WASHINGTON (Reuters) – The top U.S. intelligence official called on Wednesday for Edward Snowden and journalists who obtained documents the former contractor took without authorization from the National Security Agency to return the materials to authorities.
At a hearing where the heads of five U.S. intelligence agencies ratcheted up rhetoric calling Snowden a “grave threat” to the nation, U.S. Director of National Intelligence James Clapper made comments that appeared to accuse journalists who wrote stories based on Snowden’s leaks.
WASHINGTON (Reuters) – More than 7,000 foreign militants are fighting for the rebels in Syria’s civil war and some are being trained to return home and conduct attacks, U.S. spy chiefs told lawmakers on Wednesday.
The estimate, given at a Senate intelligence hearing, was much higher than earlier figures of 3,000 to 4,000 foreign fighters in Syria, and came after news emerged this week that Congress had secretly approved more funding to send weapons to “moderate” rebels.
WASHINGTON (Reuters) – President Barack Obama took his hard line against new sanctions over Iran’s nuclear program directly to U.S. lawmakers on Tuesday by pledging in his annual State of the Union address to veto any legislation that threatens talks with Tehran.
Obama said an interim agreement seeking to curb Iran’s nuclear program was already taking effect, as he pressed for time to allow negotiations on a final agreement to go ahead, saying the ongoing diplomacy was important for U.S. safety.
WASHINGTON (Reuters) – U.S. lawmakers expressed concern about China’s territorial ambitions at a confirmation hearing on Tuesday for the next American ambassador to China, and they urged him to take a tough line with Beijing.
Senator Max Baucus, President Barack Obama’s nominee for the ambassador’s post, told a Senate hearing he would do all he could to reduce tensions between China and its neighbors and said he would follow a “cautious” approach with Beijing.
WASHINGTON (Reuters) – An attempt to impose new sanctions on Iran over its nuclear program has stalled in the U.S. Congress and lawmakers are discussing whether to introduce a much weaker measure, congressional aides said on Monday.
Members of the Senate and House of Representatives are considering a non-binding resolution that expresses concern about Iran’s nuclear ambitions and calls for negotiators to set strict conditions in talks between Tehran and world powers.
WASHINGTON (Reuters) – Senior members of the influential U.S. Senate Foreign Relations Committee urged South Sudan’s leaders on Friday to stop violence threatening to spiral into civil war in a country that has received billions of dollars in U.S. taxpayer funds.
In letters obtained by Reuters, Democratic Senators Robert Menendez, chairman of the committee, and Chris Coons, chairman of the Africa subcommittee, wrote to South Sudanese President Salva Kiir and former Vice President Riek Machar expressing deep concern about the turmoil.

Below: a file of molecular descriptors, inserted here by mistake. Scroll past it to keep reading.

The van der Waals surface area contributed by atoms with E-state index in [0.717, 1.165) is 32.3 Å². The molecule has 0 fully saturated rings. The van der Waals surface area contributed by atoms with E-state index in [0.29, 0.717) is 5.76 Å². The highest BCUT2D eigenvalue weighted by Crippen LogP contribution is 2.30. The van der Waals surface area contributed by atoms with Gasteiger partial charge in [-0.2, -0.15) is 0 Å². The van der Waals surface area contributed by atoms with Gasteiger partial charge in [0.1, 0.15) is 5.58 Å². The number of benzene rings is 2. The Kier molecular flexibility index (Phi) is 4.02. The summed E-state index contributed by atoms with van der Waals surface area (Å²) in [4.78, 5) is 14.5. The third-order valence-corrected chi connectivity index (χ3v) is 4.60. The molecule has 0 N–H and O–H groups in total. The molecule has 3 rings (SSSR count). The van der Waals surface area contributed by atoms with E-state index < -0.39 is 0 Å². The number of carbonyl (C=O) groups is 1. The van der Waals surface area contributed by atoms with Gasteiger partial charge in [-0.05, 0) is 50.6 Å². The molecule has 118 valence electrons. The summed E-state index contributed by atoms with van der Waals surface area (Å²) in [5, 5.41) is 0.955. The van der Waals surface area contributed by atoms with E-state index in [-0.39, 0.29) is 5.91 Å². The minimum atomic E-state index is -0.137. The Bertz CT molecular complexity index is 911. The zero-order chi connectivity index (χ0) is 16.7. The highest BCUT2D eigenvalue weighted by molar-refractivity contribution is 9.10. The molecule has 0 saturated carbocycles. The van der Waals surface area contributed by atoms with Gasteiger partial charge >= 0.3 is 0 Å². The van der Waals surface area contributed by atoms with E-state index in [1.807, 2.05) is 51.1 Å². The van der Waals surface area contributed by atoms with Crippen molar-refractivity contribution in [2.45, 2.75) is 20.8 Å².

WASHINGTON, Jan 17 (Reuters) – Senior members of the
influential U.S. Senate Foreign Relations Committee urged South
Sudan’s leaders on Friday to stop violence threatening to spiral
into civil war in a country that has received billions of
dollars in U.S. taxpayer funds.
In letters obtained by Reuters, Democratic Senators Robert
Menendez, chairman of the committee, and Chris Coons, chairman
of the Africa subcommittee, wrote to South Sudanese President
Salva Kiir and former Vice President Riek Machar expressing deep
concern about the turmoil.
WASHINGTON (Reuters) – The White House on Thursday released a summary of the deal reached between six major world powers and Iran to curb its nuclear program, responding to calls from the U.S. Congress and other groups for more transparency about what the agreement entails.
Iran has denied it wants to use the program to eventually build nuclear weapons but agreed to scale it back after the international community applied strict financial and oil sanctions.
WASHINGTON (Reuters) – Two senior U.S. lawmakers introduced legislation on Thursday that would expand to all countries the “Magnitsky” act passed in late 2012 to penalize Russia for alleged human rights abuses.
Democratic Senator Ben Cardin of Maryland, who championed the original law, and Republican Senator John McCain of Arizona said their “Global Human Rights Accountability Act” would ensure human rights abusers from anywhere in the world are denied entry to the United States and barred from using U.S. financial institutions.
WASHINGTON (Reuters) – U.S. lawmakers expressed deep frustration on Wednesday over the wave of violence in South Sudan, questioning whether it made sense for Washington to continue sending hundreds of millions of dollars in aid to the fledgling democracy.
Four weeks of fighting, often along ethnic lines, has been ringing alarm bells in Washington over the prospect that the conflict could spiral into full-blown civil war, spawning atrocities or making South Sudan the world’s next failed state.